It’s been five years since Luc Samuel Kuanzambi and his family filed for asylum in the United States. In that time, he’s worked at several jobs in Portland and enrolled two of his children in Portland Public Schools. He likes to be active in the community and volunteers serving meals to newly arrived asylum seekers.

But in some ways, Kuanzambi, 41, feels disempowered, and he believes many asylum seekers feel the same way. It’s why he supports a proposal before the Portland Charter Commission to extend voting rights in local elections to all residents of legal voting age, regardless of citizenship status.

“The political decisions or policies that are being drafted and rolled out … have an impact on the future and well-being of all these individuals,” said Kuanzambi, who is from the Democratic Republic of the Congo. “For them to be able to voice their opinion in the format of a vote, that’s not just empowerment but it’s a little bit of justice. It serves justice to people who have a voice but who have been muted.”

The charter commission, which is looking at making a number of changes to the structure of city government, voted last month to advance the proposal to extend voting rights to noncitizens to its attorney to draft into legal language. The commission still needs to take a final vote on the proposal. And all the proposals the commission puts forward will need to be approved by Portland voters to be enacted.

The exact number of Portland residents without U.S. citizenship is unknown, but the proposal could have significant meaning for the city’s immigrant population.

Commissioners are still grappling, however, with concerns about unintended consequences such as noncitizens accidentally voting in state or federal elections, which are open only to citizens. Questions remain about the legality of noncitizen voting in Maine, where Portland would be the first community to allow it. And critics have said noncitizen voting discourages citizenship and the right to vote should be reserved for citizens.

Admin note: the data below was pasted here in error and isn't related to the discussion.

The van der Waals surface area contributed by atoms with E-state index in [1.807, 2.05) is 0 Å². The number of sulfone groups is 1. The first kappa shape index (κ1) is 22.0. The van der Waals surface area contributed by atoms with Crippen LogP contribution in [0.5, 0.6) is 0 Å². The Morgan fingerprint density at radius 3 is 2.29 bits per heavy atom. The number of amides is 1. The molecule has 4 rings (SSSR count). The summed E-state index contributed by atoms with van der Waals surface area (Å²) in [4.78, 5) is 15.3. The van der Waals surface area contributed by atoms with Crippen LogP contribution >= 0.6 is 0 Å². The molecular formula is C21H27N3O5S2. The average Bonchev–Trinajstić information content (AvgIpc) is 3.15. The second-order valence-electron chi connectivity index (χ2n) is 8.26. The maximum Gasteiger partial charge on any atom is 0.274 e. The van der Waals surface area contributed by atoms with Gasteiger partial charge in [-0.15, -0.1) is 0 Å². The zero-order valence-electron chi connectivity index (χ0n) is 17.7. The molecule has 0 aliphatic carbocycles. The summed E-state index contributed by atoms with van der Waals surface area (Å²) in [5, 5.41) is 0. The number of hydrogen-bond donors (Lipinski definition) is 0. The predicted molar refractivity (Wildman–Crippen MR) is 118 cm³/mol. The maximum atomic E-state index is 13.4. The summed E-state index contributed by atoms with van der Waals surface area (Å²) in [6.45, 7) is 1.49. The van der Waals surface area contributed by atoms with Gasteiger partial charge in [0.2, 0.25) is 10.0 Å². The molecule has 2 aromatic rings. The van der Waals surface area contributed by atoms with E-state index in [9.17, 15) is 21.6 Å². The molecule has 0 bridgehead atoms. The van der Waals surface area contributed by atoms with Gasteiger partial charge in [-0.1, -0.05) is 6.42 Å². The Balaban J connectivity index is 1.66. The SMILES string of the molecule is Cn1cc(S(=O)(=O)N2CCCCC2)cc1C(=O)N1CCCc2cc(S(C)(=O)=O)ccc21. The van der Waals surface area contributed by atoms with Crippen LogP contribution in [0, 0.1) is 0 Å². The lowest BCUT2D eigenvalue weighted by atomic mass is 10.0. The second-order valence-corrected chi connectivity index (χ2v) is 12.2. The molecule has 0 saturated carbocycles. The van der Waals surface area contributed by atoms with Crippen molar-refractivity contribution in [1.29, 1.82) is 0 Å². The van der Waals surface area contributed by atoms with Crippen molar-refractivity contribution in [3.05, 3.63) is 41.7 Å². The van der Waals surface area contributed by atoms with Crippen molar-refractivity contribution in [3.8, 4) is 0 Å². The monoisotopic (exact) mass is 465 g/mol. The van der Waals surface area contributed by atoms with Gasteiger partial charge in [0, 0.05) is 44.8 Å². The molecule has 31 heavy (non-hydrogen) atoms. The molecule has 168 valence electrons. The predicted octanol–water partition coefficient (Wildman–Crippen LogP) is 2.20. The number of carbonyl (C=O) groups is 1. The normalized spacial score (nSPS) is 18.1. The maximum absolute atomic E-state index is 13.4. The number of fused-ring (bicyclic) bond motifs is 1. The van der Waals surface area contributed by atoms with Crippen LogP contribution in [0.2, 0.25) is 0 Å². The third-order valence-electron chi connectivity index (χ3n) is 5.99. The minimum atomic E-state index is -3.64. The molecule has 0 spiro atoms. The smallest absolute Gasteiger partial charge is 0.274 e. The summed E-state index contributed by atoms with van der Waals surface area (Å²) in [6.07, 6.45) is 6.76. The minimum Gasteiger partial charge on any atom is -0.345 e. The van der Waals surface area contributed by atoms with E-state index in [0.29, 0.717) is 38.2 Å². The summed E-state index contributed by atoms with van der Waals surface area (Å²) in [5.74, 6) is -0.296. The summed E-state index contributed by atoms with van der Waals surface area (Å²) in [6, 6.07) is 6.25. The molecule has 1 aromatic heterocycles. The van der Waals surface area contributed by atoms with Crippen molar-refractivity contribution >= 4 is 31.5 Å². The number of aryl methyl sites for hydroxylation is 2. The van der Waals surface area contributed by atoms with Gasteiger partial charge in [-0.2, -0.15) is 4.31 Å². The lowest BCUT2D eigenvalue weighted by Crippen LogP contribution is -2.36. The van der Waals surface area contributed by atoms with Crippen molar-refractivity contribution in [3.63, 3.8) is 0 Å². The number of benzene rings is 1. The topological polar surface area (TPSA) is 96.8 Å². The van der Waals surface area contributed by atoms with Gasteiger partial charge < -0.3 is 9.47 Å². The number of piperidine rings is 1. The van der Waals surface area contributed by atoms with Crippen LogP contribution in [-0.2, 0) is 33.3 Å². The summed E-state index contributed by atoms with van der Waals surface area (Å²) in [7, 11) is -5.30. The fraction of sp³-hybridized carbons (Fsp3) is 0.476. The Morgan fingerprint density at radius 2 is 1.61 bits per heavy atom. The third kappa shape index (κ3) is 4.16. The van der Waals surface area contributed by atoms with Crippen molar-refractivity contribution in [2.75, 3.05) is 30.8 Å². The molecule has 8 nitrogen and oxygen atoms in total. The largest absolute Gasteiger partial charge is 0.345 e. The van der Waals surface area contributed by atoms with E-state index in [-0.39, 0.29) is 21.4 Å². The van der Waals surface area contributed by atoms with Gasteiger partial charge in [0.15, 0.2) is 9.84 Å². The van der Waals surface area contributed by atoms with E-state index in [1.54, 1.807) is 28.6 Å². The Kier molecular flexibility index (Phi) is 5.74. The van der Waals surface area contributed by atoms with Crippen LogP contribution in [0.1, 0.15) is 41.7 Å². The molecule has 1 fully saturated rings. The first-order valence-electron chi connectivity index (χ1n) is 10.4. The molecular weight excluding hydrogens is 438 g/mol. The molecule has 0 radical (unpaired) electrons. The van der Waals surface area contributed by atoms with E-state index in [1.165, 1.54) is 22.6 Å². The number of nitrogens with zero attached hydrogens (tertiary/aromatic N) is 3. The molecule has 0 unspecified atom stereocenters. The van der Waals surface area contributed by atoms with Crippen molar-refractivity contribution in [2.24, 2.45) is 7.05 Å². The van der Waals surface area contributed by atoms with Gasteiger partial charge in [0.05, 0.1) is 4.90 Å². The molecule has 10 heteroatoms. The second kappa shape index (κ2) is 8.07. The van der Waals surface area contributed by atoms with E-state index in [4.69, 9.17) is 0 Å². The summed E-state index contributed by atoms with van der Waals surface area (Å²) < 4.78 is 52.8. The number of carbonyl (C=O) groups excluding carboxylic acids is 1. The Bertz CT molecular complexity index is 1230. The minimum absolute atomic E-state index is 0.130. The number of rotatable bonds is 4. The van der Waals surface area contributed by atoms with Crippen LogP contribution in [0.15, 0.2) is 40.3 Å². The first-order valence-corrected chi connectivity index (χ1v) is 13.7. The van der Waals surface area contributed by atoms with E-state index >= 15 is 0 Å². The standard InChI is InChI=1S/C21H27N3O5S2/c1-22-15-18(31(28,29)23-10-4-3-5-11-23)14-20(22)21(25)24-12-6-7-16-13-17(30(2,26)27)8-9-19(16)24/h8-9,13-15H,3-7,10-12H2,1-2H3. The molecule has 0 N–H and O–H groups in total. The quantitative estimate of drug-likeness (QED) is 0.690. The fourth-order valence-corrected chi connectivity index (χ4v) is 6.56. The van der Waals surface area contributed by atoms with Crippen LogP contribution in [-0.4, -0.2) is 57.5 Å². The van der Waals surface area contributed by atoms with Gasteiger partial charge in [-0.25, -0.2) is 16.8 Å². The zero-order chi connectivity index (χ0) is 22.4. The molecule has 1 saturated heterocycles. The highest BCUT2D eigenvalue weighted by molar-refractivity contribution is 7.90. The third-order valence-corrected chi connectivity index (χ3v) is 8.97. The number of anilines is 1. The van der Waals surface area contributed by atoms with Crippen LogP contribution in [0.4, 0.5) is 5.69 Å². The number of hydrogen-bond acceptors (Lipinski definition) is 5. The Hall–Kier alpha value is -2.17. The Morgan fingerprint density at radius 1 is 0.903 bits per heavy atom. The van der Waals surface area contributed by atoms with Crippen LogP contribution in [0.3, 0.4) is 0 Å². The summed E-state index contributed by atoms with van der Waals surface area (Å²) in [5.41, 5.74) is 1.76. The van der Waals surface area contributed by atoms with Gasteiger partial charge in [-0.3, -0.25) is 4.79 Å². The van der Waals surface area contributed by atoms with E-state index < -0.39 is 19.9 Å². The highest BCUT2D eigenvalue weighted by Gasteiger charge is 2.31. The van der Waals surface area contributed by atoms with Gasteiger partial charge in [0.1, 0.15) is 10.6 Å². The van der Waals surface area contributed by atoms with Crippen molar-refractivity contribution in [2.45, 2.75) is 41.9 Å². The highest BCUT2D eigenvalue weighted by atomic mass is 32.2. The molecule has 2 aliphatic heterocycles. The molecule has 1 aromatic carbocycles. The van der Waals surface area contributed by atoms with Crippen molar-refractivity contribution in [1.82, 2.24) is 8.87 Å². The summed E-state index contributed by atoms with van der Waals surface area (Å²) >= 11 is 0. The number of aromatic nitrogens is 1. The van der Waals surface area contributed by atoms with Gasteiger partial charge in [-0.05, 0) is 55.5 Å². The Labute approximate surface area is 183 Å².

Portland has looked at extending voting rights to some noncitizens in the past, and the latest effort comes as a growing, but still small, number of communities nationwide have implemented similar measures. In January, New York City became the largest city to do so. Starting next year, all legal residents, even if they are not citizens, will be able to vote in that city’s municipal elections, thus extending voting rights to about 800,000 people.

Charter Commissioner Pat Washburn, who brought forward Portland’s proposal, said she was prompted by what she heard in a public hearing at the beginning of the charter review process. “What I realized when I looked into the issue is we have many people who are stuck in limbo between immigration and citizenship and who do not have the right to vote even though they are living in our community, working in our community and sending kids to our schools,” Washburn said. “I think they should have a voice in what happens to them.”


Some advocates for immigrants in Portland have their own concerns about how this more broadly based municipal voting would work, even though they like the idea in principle.

“It’s hard to take a position either way,” said Mufalo Chitam, executive director of the Maine Immigrants’ Rights Coalition, who worries about whether the city would have the right mechanisms in place to prevent noncitizens from mistakenly voting in state or federal elections and what it would do to protect the personal information of noncitizen voters. At the same time, more and more immigrants are coming to Maine and she believes they could benefit from a say in local decisions.

“There is still a lot of work to be done. On the other hand, it’s unfortunate the change is slow,” Chitam said. “The demographics are changing faster than the policies so there’s continuously going to be less representation, especially when it comes to municipal matters and issues that affect everyone regardless of whether you’re a citizen or not.”


Reza Jalali, executive director of the Greater Portland Immigrant Welcome Center, said he thinks the benefits of letting residents without U.S. citizenship vote on municipal matters would outweigh the risks. “Very often important decisions are made that would impact these very people – immigrants and noncitizens,” Jalali said. “As such, we believe that their voices need to be heard, that they should be sitting at the table when important decisions are being made.”